Tuesday, October 26, 2010

Monday, October 25, 2010

Lightroom 3.3 and lens profile downloader

Tom Hogarty from Adobe has announced that Lightroom 3.3 is available from their research labs site. It fixes one bug that annoyed me for a while, which is that if you are still using PS CS4, Lightroom would not offer to render as a tiff. This meant that "Edit in PS" would not render the lens correction adjustments built into Lightroom 3. Another thing that Adobe did was to make available a standalone app to download lens profiles from their server. This includes lots of community profiles for lots of exotic lenses. Previously, you had to use PS CS5 to download the profiles. I noticed that all the ones I created and submitted are in there and are highly rated. Making profiles is very easy and my geeky nature couldn't resist generating profiles. One example is a profile for my highly valuable Tokina 11-16 mm lens generated on my D300. You no longer have to email me to get it, but you can download it directly from Adobe! It works great.

Saturday, October 16, 2010

Can you stitch waterfalls?

When you use the stitching method that I do to create high resolution images, one thing to remember is that this works well in relatively stationary subjects. A subject that is not very stationary in general is water. However, when you do the soft water thing by using relatively long shutter speed, you can stitch the resulting images really well. The below image from Beaver Brook in Rocky Mountain National Park (truly a hidden gem - more on that later, too much backlog) was done that way:

Forest stream

This was right around sunset on a very cloudy day, so it was already quite dark in the dense forest and at f13, the shutter was already at 2 seconds. Perfect for such a waterfall. I took 9 images at 50 mm in 3 rows of 3 all 15 degrees apart in both directions and these are the individual images.

I purposefully develop the images in a bland, low contrast, low saturation manner in order to make the image easier to stitch without posterization, blown out colors and such. It gives me more freedom afterwards in other words. The images were exported to 16 bit prophotoRGB tiffs from Lightroom and stitched in hugin (far better than Photoshop for this purpose but much harder to learn) to give the result in the first image above. The field of view is equivalent to a 18mm lens on a crop camera or about 28mm on a full frame camera. Since the resulting image after stitching is more akin to a 4x5 ratio image (there is more overlap vertical than horizontal) It is more instructive to quote the focal length in 4x5 view camera terms, where it is akin to a 115 mm lens. Interestingly, this method allows you to dial in camera movements, and even (sort of) shift the focal plane around if you know what you are doing. It is cumbersome, but helped by the low weight of the total gear and the flexibility in post that you have. It is much harder to visualize the final result though than on a ground glass plate. You do get incredible detail though as the below screenshot demonstrates (click for full resolution:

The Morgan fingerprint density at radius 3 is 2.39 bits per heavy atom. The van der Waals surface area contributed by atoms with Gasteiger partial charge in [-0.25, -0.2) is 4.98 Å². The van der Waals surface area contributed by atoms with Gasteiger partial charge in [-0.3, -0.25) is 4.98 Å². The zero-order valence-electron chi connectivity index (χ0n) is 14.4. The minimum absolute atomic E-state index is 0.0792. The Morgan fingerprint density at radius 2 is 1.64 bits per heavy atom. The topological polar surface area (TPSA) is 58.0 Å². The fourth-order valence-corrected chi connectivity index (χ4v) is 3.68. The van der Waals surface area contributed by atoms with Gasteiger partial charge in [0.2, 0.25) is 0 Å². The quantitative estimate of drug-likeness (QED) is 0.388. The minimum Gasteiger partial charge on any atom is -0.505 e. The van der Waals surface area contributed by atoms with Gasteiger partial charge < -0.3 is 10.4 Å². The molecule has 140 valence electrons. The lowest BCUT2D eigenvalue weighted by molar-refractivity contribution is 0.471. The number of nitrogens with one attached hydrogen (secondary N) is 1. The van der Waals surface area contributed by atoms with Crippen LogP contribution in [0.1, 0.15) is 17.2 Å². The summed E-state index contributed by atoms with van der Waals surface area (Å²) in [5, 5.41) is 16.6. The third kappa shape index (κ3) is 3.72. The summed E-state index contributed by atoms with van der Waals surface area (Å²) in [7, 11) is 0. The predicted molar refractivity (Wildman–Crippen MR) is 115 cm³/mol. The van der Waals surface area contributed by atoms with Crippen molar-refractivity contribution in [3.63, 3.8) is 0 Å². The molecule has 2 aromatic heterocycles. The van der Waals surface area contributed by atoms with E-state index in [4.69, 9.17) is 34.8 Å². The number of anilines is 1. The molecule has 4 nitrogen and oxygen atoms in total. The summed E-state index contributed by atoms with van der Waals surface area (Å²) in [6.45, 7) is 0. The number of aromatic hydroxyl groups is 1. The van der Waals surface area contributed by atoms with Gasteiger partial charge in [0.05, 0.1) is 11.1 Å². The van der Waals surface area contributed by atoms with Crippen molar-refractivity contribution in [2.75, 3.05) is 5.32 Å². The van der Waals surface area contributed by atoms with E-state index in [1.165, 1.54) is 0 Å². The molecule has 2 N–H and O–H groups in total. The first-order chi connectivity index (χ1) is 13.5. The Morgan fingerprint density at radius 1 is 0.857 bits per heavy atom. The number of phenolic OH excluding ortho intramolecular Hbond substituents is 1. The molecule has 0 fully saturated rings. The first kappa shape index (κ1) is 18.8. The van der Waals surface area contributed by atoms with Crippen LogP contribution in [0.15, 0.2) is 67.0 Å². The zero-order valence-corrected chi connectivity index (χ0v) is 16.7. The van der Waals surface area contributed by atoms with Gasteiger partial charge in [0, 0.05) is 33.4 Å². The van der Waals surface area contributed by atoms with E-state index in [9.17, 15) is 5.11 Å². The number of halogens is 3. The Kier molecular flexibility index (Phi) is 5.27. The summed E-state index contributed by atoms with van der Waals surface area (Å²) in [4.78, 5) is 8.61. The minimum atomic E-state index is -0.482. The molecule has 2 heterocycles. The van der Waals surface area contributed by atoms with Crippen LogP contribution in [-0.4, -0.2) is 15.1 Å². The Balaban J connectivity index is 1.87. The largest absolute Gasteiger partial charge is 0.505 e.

Just check the guide image to see. Printed at this size, with the detail you see on your screen if you open the above screenshot, the print would be about 70 inches (i.e. 6 feet or about 1.8 meters) high, which is just astonishing I think. This is even more poignant since I did not stitch the image at the full resolution of approximately 70MP in hugin. You will never need it and Smugmug (my hosting service) only goes to 48 MP anyway.

This method is quite a bit cheaper than getting a 10k$ Pentax 645D (that's before the lenses). I would still love one of those though as that is a fantastic camera from everything I read about it.

Finally to answer to the post title is of course a resounding "yes."

Propane campfire!

I am planning to do the white rim (an out and back this time because of the mineral bottom road being destroyed) again in a few weeks with a group of friends. My buddy Craig is one of those guys that loves overengineering everything, and since we are not allowed to have wood fire in Canyonlands (you don't want people to gather the little bit of wood that exists there from dead trees and in summer there is big fire danger), he engineered a propane "camp fire". It's a little much but quite a cool sight! This apparently is revision 2 of this thing.

Wednesday, October 6, 2010


Some silly signs I snapped with my cellphone (a super crappy blackberry)

What did they do to the poor door?
What did "they" do the door?

Disturbing truck (nothing but a tarp on top!)

One of our sunflowers and the stop sign at the end of the street.
Sunflower and stop sign

So that's how you "cover your mouth and/or sneeze" (I always like double entendres, even the non racy ones)
We're all in this together

Crazy, horrifying

Firefighters let a house burn down because the occupants did not pay their "subscription fee". Just horrifying. Undoubtedly they did not dare call it a tax, so they made "fire protection services" a voluntary subscription. I like Daring Fireball's take on it: "Not from The Onion." Certainly feels that way.